Confirmation - Camus-Juxta-Bann

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Rites of Passage


Confirmation

                                       


This is a significant milestone in membership of the Church of Ireland. Candidates who may have been baptised years before and have been prepared by their Rector, often with the help and support of other active members of  the church,  are presented to the Bishop who lays hands on them and prays that, ‘They may be confirmed with God’s heavenly grace and continue his for ever, daily increasing in his Holy Spirit until they come into God’s heavenly kingdom.’

It is often a very memorable event and although Christian development is a life-long process, confirmation marks the fulfilment of  the spiritual nurturing  responsibilities of parents and Godparents, and often the completion of the church’s programme of teaching for younger children and Sunday Schools.

A confirmation course can last for months and sometimes even years, and is an undertaking which demands great commitment by candidates, their families and the leaders.  It will cover all aspects of Christian faith, an understanding of the contents of the Scriptures in the Old and New Testament, and especially the 10 Commandments.  They will learn how to use the  Book of Common Prayer as a treasury of devotion,  the various services and  particularly the significance of the sacraments of Baptism and Holy Communion.  They will also experience different  kinds of  private prayer.

They will be taught the story of the Church of Ireland and its basic Scriptural teachings, and also its relationship with its sister churches in the  Anglican family, and with other Christian traditions .  In talks, conversations, and in practical exercises, candidates learn together as a group, playing their part in Sunday worship, in some mission and charitable activities, and in a weekend away together, they apply lessons which they have been taught about the relevance of Christian teaching in every day living.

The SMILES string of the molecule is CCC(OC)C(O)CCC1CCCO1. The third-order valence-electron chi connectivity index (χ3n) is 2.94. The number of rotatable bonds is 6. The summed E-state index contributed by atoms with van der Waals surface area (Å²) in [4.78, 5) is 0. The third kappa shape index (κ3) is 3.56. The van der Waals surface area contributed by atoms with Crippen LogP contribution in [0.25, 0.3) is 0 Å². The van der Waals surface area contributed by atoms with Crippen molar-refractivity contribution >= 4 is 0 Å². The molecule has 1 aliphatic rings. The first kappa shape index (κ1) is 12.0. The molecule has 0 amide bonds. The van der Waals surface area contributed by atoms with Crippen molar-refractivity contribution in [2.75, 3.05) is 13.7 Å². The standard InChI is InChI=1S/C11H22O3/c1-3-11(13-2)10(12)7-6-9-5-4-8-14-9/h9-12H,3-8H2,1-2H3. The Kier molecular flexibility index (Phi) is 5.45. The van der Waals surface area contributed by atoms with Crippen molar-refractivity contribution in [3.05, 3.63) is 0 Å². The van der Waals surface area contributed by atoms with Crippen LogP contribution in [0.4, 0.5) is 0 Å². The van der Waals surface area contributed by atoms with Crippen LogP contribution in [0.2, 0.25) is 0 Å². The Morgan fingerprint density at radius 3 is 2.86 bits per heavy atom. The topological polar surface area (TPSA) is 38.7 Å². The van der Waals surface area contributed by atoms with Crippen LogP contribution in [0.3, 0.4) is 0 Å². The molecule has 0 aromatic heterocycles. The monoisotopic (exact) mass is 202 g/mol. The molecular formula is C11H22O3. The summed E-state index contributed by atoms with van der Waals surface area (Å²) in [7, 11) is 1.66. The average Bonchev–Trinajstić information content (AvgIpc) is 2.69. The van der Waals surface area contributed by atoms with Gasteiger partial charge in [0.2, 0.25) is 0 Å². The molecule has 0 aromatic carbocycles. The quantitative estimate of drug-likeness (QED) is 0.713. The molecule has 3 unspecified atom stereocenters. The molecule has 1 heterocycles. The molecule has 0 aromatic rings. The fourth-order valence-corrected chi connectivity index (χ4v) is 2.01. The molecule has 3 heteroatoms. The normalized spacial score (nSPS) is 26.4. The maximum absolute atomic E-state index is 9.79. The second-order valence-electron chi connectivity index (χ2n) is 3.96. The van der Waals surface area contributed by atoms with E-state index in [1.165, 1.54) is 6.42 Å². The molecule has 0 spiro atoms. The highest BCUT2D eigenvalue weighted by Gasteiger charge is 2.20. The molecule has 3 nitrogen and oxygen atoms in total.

In a private meeting with each candidate at the end of the course, the Rector assesses whether he or she feels ready,   genuinely wishes to be confirmed and is committed  to  leading a  worshipping Christian life as a communicant member of the church.

No one is ever too old to be confirmed, and adult confirmations are becoming more common.  Normally candidates should be at least 13 years of age by the time of confirmation. In our small country parish we usually hold a confirmation course over the winter months on alternate years. Following confirmation most churches try to retain the interest and involvement of the recently confirmed through Youth Groups and a variety of  activities.


 
 
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